Skip to content

Editors

Harry Cassin
Publisher and Editor

Andy Spalding
Senior Editor

Jessica Tillipman
Senior Editor

Bill Steinman
Senior Editor

Richard L. Cassin
Editor at Large

Elizabeth K. Spahn
Editor Emeritus

Cody Worthington
Contributing Editor

Julie DiMauro
Contributing Editor

Thomas Fox
Contributing Editor

Marc Alain Bohn
Contributing Editor

Bill Waite
Contributing Editor

Shruti J. Shah
Contributing Editor

Russell A. Stamets
Contributing Editor

Richard Bistrong
Contributing Editor

Eric Carlson
Contributing Editor

The Taliban’s Anti-Graft Program

Kim Barker’s “Letter from Kabul” in the November 30, 2009 edition of Foreign Affairs (here) confirms what a lot of people have feared: That the Taliban are doing more to fight corruption in Afghanistan than the elected government. Who’s Kim Barker? She’s now a press fellow at the Council on Foreign Relations. Previously, as a foreign correspondent for the Chicago Tribune, she spent nearly five years covering India, Pakistan, and Afghanistan. So she knows the turf. 

Afghanistan ranked 179 out of 180 on the 2009 Corruption Perception Index, and 7th worst on Foreign Policy’s Failed States Index. What’s the current regime done to deserve such dismal recognition? Plenty. Barker reports stories about a government minister who made $25 million in a single year, and a northern governor, $75 million. “Two of Karzai’s brothers,” she writes, “Mahmoud Karzai and Ahmed Wali Karzai — and relatives of at least one governor, Gul Agha Shirzai, and the country’s defense minister, Abdul Rahim Wardak, have either earned money with questionable tactics or been awarded lucrative Western contracts with little fair competition. They have been helped by their relatives’ political clout and suspicious bidding practices.”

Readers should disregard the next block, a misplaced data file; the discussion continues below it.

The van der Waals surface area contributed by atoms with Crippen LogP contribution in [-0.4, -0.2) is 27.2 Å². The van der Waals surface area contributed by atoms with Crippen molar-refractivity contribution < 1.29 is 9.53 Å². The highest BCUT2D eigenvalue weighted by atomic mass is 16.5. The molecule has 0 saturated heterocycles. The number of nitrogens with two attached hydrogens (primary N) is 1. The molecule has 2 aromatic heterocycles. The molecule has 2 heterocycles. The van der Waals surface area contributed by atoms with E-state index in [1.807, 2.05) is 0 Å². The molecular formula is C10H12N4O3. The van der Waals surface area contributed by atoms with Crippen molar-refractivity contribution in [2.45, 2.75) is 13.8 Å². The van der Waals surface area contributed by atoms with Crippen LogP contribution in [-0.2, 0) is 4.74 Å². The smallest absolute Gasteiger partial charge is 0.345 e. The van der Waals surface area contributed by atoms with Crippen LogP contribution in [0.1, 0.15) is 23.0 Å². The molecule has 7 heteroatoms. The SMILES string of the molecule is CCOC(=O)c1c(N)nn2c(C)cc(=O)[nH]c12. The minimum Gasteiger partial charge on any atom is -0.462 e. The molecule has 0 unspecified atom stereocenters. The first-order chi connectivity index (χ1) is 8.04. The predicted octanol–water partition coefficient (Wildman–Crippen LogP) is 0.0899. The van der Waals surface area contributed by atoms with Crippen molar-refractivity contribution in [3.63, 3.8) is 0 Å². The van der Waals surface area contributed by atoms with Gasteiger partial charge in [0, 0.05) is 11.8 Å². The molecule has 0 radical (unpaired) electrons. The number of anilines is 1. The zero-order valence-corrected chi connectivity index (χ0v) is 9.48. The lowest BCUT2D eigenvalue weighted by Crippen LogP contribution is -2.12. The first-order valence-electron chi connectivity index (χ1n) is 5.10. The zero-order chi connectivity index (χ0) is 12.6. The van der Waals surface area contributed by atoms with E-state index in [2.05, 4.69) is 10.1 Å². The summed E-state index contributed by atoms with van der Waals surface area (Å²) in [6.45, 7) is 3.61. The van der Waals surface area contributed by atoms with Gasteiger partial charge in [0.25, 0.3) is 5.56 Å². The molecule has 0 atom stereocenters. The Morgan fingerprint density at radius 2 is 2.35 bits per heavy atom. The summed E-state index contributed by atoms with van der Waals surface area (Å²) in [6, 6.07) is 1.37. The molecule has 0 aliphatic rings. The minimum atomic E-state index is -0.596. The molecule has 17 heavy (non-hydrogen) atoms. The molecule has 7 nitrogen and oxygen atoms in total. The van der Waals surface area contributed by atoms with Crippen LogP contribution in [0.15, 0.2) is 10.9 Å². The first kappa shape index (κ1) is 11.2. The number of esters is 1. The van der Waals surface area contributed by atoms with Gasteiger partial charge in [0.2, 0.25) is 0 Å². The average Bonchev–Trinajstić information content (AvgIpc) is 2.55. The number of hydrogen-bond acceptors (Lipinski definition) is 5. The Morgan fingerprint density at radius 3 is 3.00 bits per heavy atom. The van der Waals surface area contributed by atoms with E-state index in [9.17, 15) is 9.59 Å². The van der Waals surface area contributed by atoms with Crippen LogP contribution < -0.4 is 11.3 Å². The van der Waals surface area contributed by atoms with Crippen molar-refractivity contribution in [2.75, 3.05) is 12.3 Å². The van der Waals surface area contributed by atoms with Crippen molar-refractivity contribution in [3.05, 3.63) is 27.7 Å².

That’s the grand corruption. There’s also petty graft everywhere, due mainly to underpaid police and civil servants. Barker says it’s the small stuff that has ruined the government in the people’s eyes. “Safiullah Abidy,” she says, “the 24-year-old manager of a cosmetics shop in Kabul, said that corruption ‘is the most dangerous and bad thing in the country,’ adding that ‘it is the worst memory we have of the last eight years.'”

Regular Afghans are desperate for an alternative. And they’ve got one. Public support is tilting toward the Taliban because it takes corruption seriously. “In 33 of the country’s 34 provinces,” Barker writes, “the Taliban has set up its own anticorruption committees, which allow local Afghans to complain about any injustice, including those inflicted by the Taliban. . . . The Taliban also runs its own courts, which are known for quick justice without the need to pay bribes.”

The Karzai government, by comparison, has no track record of fighting corruption on any level. It set up a drug court a few years ago that’s been cited as a possible model for an anticorruption court. But the drug court, Barker says, is probably itself corrupt; there have only been a few drug-related prosecutions and Karzai pardoned most of the targets. And, Barker says, one of the few reputedly clean judges on the court, Mohammad Alim Hanif, was assassinated more than a year ago and the crime remains unsolved.

Policy-makers say the end game is nation-building. For that to happen you need the rule of law. But if Kim Barker and the people she talks to in Afghanistan have it right, the only rule of law to be found there is coming not from the institutions the Western alliance is supporting, but from the Taliban.

Share this post

LinkedIn
Facebook
Twitter

Comments are closed for this article!